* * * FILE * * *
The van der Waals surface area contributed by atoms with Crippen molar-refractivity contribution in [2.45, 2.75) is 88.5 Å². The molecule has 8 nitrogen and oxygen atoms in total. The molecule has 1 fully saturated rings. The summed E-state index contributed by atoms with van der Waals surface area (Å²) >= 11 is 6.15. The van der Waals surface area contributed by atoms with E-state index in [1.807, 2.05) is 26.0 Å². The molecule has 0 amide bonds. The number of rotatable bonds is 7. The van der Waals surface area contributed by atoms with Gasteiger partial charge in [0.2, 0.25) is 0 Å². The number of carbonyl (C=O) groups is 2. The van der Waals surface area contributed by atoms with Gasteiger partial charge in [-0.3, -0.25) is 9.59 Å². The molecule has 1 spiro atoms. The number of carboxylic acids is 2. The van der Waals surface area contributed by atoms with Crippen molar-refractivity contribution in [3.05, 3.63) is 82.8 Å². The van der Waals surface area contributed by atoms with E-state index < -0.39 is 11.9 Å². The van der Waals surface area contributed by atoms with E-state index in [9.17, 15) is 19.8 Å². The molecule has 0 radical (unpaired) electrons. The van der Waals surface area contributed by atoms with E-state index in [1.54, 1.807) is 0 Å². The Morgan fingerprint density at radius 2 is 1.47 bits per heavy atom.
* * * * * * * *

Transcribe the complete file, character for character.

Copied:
The van der Waals surface area contributed by atoms with Crippen molar-refractivity contribution in [2.45, 2.75) is 88.5 Å². The molecule has 8 nitrogen and oxygen atoms in total. The molecule has 1 fully saturated rings. The summed E-state index contributed by atoms with van der Waals surface area (Å²) >= 11 is 6.15. The van der Waals surface area contributed by atoms with E-state index in [1.807, 2.05) is 26.0 Å². The molecule has 0 amide bonds. The number of rotatable bonds is 7. The van der Waals surface area contributed by atoms with Gasteiger partial charge in [0.2, 0.25) is 0 Å². The number of carbonyl (C=O) groups is 2. The van der Waals surface area contributed by atoms with Gasteiger partial charge in [-0.3, -0.25) is 9.59 Å². The molecule has 1 spiro atoms. The number of carboxylic acids is 2. The van der Waals surface area contributed by atoms with Crippen molar-refractivity contribution in [3.05, 3.63) is 82.8 Å². The van der Waals surface area contributed by atoms with E-state index < -0.39 is 11.9 Å². The van der Waals surface area contributed by atoms with E-state index in [9.17, 15) is 19.8 Å². The molecule has 0 radical (unpaired) electrons. The van der Waals surface area contributed by atoms with E-state index in [1.54, 1.807) is 0 Å². The Morgan fingerprint density at radius 2 is 1.47 bits per heavy atom.